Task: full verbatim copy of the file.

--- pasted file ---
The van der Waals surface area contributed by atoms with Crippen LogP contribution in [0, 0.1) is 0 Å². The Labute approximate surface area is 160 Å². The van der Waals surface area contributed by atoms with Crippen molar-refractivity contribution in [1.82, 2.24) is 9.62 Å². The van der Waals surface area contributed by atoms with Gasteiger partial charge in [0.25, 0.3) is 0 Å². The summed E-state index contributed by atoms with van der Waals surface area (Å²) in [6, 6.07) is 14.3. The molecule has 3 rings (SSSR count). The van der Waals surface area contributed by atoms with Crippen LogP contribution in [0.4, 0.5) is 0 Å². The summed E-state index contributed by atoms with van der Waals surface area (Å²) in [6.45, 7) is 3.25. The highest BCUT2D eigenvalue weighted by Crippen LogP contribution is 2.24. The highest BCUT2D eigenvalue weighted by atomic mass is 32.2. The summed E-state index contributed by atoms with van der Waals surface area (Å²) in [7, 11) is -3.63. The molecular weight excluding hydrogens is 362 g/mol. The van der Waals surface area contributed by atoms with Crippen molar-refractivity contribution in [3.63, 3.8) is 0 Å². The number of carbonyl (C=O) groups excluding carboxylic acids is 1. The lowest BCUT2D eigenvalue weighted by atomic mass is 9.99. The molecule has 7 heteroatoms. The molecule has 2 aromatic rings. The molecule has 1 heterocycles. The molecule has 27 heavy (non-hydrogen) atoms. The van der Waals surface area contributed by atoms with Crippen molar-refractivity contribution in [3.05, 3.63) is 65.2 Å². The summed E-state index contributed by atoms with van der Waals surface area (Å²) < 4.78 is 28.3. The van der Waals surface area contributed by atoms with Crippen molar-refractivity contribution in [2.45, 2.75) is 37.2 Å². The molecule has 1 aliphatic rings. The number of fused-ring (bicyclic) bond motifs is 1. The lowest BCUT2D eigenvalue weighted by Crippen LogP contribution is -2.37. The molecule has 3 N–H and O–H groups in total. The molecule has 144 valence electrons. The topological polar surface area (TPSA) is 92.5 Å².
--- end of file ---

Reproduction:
The van der Waals surface area contributed by atoms with Crippen LogP contribution in [0, 0.1) is 0 Å². The Labute approximate surface area is 160 Å². The van der Waals surface area contributed by atoms with Crippen molar-refractivity contribution in [1.82, 2.24) is 9.62 Å². The van der Waals surface area contributed by atoms with Gasteiger partial charge in [0.25, 0.3) is 0 Å². The summed E-state index contributed by atoms with van der Waals surface area (Å²) in [6, 6.07) is 14.3. The molecule has 3 rings (SSSR count). The van der Waals surface area contributed by atoms with Crippen LogP contribution in [0.4, 0.5) is 0 Å². The summed E-state index contributed by atoms with van der Waals surface area (Å²) in [6.45, 7) is 3.25. The highest BCUT2D eigenvalue weighted by Crippen LogP contribution is 2.24. The highest BCUT2D eigenvalue weighted by atomic mass is 32.2. The summed E-state index contributed by atoms with van der Waals surface area (Å²) in [7, 11) is -3.63. The molecular weight excluding hydrogens is 362 g/mol. The van der Waals surface area contributed by atoms with Crippen molar-refractivity contribution in [3.63, 3.8) is 0 Å². The number of carbonyl (C=O) groups excluding carboxylic acids is 1. The lowest BCUT2D eigenvalue weighted by atomic mass is 9.99. The molecule has 7 heteroatoms. The molecule has 2 aromatic rings. The molecule has 1 heterocycles. The molecule has 27 heavy (non-hydrogen) atoms. The van der Waals surface area contributed by atoms with Crippen molar-refractivity contribution in [3.05, 3.63) is 65.2 Å². The summed E-state index contributed by atoms with van der Waals surface area (Å²) < 4.78 is 28.3. The van der Waals surface area contributed by atoms with Crippen molar-refractivity contribution in [2.45, 2.75) is 37.2 Å². The molecule has 1 aliphatic rings. The number of fused-ring (bicyclic) bond motifs is 1. The lowest BCUT2D eigenvalue weighted by Crippen LogP contribution is -2.37. The molecule has 3 N–H and O–H groups in total. The molecule has 144 valence electrons. The topological polar surface area (TPSA) is 92.5 Å².